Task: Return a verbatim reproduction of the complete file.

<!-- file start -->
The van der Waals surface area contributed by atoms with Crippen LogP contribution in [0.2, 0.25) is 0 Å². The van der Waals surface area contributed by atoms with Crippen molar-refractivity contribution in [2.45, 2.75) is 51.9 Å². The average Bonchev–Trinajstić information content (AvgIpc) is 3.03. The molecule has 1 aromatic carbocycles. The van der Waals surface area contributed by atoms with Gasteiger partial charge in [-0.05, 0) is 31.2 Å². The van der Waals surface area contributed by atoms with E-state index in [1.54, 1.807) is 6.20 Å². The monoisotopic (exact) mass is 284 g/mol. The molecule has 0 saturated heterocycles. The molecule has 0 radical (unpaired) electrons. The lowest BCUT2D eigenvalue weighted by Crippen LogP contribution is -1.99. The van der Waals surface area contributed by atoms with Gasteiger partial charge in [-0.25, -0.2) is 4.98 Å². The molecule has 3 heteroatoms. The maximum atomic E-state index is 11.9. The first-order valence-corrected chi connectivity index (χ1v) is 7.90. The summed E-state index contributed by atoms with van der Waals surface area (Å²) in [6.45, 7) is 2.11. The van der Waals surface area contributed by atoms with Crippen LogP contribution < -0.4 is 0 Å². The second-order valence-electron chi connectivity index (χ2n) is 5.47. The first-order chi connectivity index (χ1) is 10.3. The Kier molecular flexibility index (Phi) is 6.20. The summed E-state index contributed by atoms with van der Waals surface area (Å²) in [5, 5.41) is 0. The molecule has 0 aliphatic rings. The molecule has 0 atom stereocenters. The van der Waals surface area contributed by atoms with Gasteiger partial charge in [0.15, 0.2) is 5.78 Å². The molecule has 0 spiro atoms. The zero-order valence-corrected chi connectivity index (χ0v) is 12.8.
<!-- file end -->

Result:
The van der Waals surface area contributed by atoms with Crippen LogP contribution in [0.2, 0.25) is 0 Å². The van der Waals surface area contributed by atoms with Crippen molar-refractivity contribution in [2.45, 2.75) is 51.9 Å². The average Bonchev–Trinajstić information content (AvgIpc) is 3.03. The molecule has 1 aromatic carbocycles. The van der Waals surface area contributed by atoms with Gasteiger partial charge in [-0.05, 0) is 31.2 Å². The van der Waals surface area contributed by atoms with E-state index in [1.54, 1.807) is 6.20 Å². The monoisotopic (exact) mass is 284 g/mol. The molecule has 0 saturated heterocycles. The molecule has 0 radical (unpaired) electrons. The lowest BCUT2D eigenvalue weighted by Crippen LogP contribution is -1.99. The van der Waals surface area contributed by atoms with Gasteiger partial charge in [-0.25, -0.2) is 4.98 Å². The molecule has 3 heteroatoms. The maximum atomic E-state index is 11.9. The first-order valence-corrected chi connectivity index (χ1v) is 7.90. The summed E-state index contributed by atoms with van der Waals surface area (Å²) in [6.45, 7) is 2.11. The van der Waals surface area contributed by atoms with Crippen LogP contribution < -0.4 is 0 Å². The second-order valence-electron chi connectivity index (χ2n) is 5.47. The first-order chi connectivity index (χ1) is 10.3. The Kier molecular flexibility index (Phi) is 6.20. The summed E-state index contributed by atoms with van der Waals surface area (Å²) in [5, 5.41) is 0. The molecule has 0 aliphatic rings. The molecule has 0 atom stereocenters. The van der Waals surface area contributed by atoms with Gasteiger partial charge in [0.15, 0.2) is 5.78 Å². The molecule has 0 spiro atoms. The zero-order valence-corrected chi connectivity index (χ0v) is 12.8.